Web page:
A partnership divided?

When the Eastern Partnership (EP) was first unveiled in May 2008, Poland (along with co-partner Sweden) was lauded for taking the lead on enhanced relations with the EU's eastern periphery. Its aim was to improve political, economic and security relations between the six "strategically important" post-Soviet states and the European Union.

Moreover, Poland's successful transition into a stable free market democracy, helped to serve as a model. Less than two years into its inception, has the Eastern Partnership lost its luster? Recent events suggest its future looks increasingly blurry.

Rising tensions between Poland and Belarus, over recent arrests and growing harassment of Belarus's Polish minority, highlight the challenges of engaging with Europe's last remaining dictatorship.

Specifically, it forces Poland to walk a complex political tightrope, on the one hand, standing firm in support of civil, minority and "human" rights, while on the other minimizing the risk that a tougher policy stance will further isolate Belarus or push it towards exclusive Russian influence.

Meanwhile, Ukraine's election of Viktor Yanukovich - the would-be spoiler of 2004's Orange Revolution - suggests that many were not only fed up with the political and economic deficits that have long plagued their country, but were increasingly skeptical of the EU's long-term vision for and commitment to Ukraine's economic development and international security cooperation.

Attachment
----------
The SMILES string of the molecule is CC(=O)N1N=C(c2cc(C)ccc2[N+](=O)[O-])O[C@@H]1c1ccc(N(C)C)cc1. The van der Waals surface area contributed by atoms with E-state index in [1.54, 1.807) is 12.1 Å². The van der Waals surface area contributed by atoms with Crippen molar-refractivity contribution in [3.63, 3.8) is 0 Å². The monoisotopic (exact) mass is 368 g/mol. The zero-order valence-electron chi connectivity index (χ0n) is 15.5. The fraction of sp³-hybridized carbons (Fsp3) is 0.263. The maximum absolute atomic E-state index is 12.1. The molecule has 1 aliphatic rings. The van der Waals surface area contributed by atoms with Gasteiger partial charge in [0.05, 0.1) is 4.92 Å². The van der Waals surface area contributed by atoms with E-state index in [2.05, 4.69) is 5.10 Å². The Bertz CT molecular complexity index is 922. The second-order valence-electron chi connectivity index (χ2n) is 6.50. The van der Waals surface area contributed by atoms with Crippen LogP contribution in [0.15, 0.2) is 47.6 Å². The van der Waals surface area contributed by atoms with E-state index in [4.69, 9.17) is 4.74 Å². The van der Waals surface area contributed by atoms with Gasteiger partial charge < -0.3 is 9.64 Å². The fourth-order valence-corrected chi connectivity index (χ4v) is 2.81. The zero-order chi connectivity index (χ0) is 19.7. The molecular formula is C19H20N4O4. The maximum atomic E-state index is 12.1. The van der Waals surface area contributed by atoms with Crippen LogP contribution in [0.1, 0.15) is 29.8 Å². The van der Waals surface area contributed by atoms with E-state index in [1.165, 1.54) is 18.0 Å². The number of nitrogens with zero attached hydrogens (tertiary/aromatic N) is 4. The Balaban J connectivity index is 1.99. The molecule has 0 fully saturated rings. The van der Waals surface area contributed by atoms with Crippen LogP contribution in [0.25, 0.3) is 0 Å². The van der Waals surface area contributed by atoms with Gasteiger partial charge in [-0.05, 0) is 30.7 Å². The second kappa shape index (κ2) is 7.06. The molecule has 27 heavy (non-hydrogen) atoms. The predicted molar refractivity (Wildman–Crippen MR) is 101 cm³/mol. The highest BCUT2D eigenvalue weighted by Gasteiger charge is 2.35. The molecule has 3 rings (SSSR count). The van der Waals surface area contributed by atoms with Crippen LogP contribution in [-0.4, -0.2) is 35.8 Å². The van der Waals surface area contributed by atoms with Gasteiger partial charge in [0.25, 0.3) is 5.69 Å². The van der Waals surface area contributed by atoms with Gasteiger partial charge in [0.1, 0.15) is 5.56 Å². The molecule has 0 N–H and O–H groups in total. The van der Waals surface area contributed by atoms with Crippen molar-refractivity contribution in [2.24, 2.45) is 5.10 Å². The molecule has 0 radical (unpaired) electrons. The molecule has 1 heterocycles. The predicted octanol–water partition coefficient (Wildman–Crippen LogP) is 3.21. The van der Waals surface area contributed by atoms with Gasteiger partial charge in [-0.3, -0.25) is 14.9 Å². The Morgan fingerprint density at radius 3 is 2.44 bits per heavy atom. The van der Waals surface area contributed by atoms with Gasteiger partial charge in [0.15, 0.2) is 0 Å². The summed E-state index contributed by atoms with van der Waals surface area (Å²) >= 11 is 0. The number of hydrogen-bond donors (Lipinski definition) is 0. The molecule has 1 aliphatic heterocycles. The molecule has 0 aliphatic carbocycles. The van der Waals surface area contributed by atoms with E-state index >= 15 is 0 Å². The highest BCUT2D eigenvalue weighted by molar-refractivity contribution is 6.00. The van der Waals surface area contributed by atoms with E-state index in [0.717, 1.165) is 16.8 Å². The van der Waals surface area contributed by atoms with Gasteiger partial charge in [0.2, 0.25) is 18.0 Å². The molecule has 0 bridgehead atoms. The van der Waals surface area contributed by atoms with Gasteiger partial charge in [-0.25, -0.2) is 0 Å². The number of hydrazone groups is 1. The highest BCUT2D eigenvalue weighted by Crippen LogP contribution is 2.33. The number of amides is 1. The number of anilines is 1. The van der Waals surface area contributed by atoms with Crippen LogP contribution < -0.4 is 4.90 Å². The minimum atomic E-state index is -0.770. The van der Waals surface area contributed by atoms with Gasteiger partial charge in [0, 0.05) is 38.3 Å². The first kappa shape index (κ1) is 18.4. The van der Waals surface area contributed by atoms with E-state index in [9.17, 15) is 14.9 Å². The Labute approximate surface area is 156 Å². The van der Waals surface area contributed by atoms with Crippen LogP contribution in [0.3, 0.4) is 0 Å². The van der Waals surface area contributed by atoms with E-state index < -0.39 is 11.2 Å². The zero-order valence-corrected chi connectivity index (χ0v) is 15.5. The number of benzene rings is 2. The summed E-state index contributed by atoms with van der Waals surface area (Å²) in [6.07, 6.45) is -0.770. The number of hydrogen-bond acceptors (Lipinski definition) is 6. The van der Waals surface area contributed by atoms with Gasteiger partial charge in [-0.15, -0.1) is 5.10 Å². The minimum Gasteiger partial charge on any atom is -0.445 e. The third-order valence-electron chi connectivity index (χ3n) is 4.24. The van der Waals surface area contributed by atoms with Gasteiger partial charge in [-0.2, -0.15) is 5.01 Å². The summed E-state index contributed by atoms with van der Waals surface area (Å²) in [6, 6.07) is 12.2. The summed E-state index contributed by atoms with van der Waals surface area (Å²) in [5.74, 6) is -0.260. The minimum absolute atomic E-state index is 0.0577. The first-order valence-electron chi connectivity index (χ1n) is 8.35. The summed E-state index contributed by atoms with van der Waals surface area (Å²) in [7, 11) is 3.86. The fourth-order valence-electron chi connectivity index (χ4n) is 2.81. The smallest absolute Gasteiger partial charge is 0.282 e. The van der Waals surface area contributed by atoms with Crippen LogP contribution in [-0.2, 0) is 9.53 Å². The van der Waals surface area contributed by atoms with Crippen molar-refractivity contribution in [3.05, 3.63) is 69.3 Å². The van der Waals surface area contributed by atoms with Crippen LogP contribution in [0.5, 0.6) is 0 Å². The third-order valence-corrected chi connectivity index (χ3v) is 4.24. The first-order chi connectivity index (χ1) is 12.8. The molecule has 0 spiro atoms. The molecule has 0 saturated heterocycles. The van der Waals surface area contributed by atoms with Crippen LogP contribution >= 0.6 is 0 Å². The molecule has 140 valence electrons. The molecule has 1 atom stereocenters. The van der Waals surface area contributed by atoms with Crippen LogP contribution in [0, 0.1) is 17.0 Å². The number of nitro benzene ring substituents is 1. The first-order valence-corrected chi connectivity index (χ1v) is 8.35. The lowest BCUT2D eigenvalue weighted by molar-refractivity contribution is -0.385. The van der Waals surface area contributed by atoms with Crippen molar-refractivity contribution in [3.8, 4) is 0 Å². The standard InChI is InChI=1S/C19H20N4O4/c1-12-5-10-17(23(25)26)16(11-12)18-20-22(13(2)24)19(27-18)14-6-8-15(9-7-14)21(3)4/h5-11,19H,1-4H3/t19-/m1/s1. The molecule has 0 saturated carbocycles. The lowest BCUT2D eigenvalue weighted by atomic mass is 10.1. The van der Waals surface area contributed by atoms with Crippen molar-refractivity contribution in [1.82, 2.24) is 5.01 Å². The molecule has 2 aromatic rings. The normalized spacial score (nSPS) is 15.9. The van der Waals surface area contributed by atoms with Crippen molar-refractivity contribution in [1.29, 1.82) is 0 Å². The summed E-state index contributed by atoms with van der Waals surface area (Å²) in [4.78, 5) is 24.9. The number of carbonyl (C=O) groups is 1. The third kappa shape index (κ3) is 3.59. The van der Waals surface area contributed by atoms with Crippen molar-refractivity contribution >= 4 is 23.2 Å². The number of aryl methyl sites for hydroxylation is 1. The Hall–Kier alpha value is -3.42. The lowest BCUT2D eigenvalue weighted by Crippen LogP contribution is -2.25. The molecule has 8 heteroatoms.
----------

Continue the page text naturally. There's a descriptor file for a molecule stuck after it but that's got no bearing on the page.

The longevity and legitimacy of the Eastern Partnership, relies on Europe speaking and acting with a unified voice. The lack of a coordinated EU foreign policy towards Georgia and response to the August 2008 war with Russia, is a prime example of potential consequences.

While the EP may have been the brainchild of two mid-size EU powers, it requires the muscle of larger member states like Germany and others to ensure its success. This is critical, especially as individual EU members have increasingly shaped bilateral relations with Russia and other post-Soviet states along individual geopolitical and energy security needs. The EU needs to stop sending mixed messages.

Otherwise competing political and economic fault lines will no doubt rip the Eastern Partnership apart.


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